From Brokenness to Holiness

You are a chosen people. You are royal priests, a holy nation, God’s very own possession. As a result, you can show others the goodness of God, for He called you out of the darkness into His wonderful light. ‘Once you had no identity as a people; now you are God’s people. Once you received no mercy; now you have received God’s mercy.’ 1 Peter 2:9-10 (NLT)

As a brand new believer, I remember walking into a public health station in downtown Baltimore to acquire health insurance for my son. The place was horrible. The smell of vomit, feces, and urine was thick in the air. It was like I had walked into a war zone.

My first reaction was to feel defeated and worthless; however, God breathed His Spirit into me and I began to remember who I belonged to. His light was alive in me and I could enter these front lines of the world to show His goodness, to be His light amongst the dark places.

Who we are in God is more important than who we are to anyone else in this world. We are His chosen people, and we are His very own. The enemy wants us, as God’s children, to walk through this world feeling defeated. The enemy wants us to forget who we are in Christ, what He has done for us, and how much of a treasure we truly are to Him.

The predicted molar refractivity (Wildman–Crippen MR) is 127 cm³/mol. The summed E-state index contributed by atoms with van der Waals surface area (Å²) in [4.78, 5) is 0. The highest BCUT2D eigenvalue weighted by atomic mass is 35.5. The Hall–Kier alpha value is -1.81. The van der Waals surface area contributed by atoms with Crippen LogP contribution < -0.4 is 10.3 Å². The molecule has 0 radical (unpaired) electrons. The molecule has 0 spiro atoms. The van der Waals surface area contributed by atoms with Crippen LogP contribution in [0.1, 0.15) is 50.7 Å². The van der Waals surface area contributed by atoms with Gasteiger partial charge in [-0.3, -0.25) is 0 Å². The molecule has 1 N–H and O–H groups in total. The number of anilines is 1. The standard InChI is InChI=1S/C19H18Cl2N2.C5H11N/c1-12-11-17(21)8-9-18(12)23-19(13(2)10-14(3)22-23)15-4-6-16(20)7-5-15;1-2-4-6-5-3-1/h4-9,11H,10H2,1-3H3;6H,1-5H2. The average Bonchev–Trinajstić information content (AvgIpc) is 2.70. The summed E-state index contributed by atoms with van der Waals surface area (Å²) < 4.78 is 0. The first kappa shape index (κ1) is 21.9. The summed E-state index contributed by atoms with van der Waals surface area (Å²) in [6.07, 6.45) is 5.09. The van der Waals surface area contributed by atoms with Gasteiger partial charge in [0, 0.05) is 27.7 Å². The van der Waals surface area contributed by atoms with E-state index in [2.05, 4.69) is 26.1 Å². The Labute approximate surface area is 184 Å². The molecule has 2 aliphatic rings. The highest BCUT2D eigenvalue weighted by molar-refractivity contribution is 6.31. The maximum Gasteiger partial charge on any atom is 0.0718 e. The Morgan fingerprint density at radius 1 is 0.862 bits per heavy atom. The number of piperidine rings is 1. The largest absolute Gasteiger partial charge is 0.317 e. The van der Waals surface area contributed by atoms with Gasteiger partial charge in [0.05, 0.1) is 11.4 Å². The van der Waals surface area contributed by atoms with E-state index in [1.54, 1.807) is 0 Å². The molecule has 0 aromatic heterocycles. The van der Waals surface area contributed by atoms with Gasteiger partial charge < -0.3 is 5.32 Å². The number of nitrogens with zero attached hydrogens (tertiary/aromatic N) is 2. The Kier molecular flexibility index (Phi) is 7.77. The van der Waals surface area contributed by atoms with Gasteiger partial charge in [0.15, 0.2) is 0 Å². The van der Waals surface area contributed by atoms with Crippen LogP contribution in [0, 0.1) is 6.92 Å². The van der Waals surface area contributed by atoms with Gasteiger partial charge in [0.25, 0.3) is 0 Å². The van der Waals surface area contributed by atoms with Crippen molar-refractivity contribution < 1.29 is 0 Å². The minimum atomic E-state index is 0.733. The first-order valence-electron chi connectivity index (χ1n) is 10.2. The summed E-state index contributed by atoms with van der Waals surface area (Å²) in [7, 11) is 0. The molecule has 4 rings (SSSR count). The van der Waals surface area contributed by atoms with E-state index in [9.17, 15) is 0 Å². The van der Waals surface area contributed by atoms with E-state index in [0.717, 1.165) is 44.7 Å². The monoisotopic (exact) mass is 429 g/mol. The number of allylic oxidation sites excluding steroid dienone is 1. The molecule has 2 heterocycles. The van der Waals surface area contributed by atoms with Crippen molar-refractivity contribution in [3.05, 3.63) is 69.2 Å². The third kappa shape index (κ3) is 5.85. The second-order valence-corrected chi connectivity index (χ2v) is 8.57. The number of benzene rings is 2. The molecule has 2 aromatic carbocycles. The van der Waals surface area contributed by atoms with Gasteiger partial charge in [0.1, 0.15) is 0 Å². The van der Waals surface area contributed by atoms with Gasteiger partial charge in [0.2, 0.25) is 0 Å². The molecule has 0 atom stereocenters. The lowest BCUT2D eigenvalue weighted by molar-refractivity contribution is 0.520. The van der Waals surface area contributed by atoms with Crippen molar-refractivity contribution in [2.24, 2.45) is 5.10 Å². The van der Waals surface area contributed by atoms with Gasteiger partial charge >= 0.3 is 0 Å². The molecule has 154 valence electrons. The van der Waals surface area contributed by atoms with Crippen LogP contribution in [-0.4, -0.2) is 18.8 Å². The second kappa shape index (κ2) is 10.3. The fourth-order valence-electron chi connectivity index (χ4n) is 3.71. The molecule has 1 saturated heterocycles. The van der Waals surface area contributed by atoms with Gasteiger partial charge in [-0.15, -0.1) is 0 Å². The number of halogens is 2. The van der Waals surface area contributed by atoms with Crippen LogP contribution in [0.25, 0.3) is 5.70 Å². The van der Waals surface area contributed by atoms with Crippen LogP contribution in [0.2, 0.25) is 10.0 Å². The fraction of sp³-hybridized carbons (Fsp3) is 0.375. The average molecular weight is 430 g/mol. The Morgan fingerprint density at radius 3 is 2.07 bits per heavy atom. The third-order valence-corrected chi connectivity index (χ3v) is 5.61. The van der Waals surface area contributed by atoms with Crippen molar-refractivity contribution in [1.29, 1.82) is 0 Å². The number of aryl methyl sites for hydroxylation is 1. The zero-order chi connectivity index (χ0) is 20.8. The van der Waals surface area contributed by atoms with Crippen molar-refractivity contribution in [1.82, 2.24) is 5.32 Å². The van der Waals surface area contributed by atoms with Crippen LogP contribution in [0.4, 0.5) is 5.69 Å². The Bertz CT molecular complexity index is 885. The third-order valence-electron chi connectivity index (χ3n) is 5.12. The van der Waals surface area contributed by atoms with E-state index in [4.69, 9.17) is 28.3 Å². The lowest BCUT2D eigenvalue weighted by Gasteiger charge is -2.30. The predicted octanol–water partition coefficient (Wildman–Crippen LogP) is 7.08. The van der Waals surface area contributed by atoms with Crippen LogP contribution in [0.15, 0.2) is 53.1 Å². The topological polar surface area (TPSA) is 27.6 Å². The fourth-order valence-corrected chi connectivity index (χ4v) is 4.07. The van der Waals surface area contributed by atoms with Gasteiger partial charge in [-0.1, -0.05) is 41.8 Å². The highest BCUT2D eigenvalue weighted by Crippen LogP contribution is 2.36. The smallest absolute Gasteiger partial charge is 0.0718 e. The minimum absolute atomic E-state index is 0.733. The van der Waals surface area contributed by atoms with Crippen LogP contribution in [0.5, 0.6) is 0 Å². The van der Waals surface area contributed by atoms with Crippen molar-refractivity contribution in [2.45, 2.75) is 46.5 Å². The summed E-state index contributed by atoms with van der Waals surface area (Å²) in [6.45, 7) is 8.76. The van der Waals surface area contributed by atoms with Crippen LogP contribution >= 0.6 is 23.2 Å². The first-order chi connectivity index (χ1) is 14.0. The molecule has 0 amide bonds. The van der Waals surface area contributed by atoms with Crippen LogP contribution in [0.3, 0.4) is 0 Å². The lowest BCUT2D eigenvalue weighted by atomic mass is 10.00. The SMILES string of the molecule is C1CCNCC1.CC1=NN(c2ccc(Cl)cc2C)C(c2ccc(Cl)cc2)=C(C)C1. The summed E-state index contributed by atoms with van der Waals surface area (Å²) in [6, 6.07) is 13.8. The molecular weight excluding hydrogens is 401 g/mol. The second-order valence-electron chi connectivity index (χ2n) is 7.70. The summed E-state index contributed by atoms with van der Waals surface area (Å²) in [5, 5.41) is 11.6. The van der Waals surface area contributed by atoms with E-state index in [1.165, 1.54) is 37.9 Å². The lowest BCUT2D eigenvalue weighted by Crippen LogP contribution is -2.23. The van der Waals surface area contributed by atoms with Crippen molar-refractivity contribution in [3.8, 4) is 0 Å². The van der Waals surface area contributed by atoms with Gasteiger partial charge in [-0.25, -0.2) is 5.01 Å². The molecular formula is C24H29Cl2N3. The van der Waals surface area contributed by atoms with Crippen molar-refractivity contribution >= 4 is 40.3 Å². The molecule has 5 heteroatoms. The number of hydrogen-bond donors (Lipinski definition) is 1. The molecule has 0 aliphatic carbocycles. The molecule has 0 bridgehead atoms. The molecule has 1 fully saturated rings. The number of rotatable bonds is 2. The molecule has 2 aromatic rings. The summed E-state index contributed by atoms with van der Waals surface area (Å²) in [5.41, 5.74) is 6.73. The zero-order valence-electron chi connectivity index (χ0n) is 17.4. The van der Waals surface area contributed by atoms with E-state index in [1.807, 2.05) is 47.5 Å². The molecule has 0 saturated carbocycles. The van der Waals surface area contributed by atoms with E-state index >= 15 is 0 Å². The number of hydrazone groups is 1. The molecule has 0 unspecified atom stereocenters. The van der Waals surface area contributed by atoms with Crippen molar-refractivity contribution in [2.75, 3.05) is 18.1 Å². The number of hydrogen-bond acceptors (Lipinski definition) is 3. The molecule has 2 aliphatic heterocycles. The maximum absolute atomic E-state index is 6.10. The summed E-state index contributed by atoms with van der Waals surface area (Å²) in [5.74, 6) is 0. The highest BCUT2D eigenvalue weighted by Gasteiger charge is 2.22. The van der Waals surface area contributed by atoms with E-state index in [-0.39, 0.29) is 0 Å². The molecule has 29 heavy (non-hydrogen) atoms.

So wherever God leads you today, be His light in the darkness. Remember who you are in Him and how He sees you, not how the world sees you.

Father, we come before You as broken children. Make us holy in You, Lord. Fill us with Your light in that we may be Your light to a very dark world that surrounds us. Fill us with Your mercy. Let us remember Lord who we are in You. Let us remember Lord, by Your Holy Spirit, to whom we belong to. We ask this in the mighty name of Christ Jesus, Amen.

Thought: Are there areas in your life where the devil is shouting defeat in your ear? Take these concerns to God and let Him remind you who you are in Him. Trust Him to transform your mind from how you see yourself into how He truly sees you.

By Rev. Daniel Forster
Used by Permission

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Further Reading

• Beauty out of Brokenness – by Katherine Kehler

Brokenness as a Good Thing – by John Walker

Brokenness and Glory – by Sylvia Gunter


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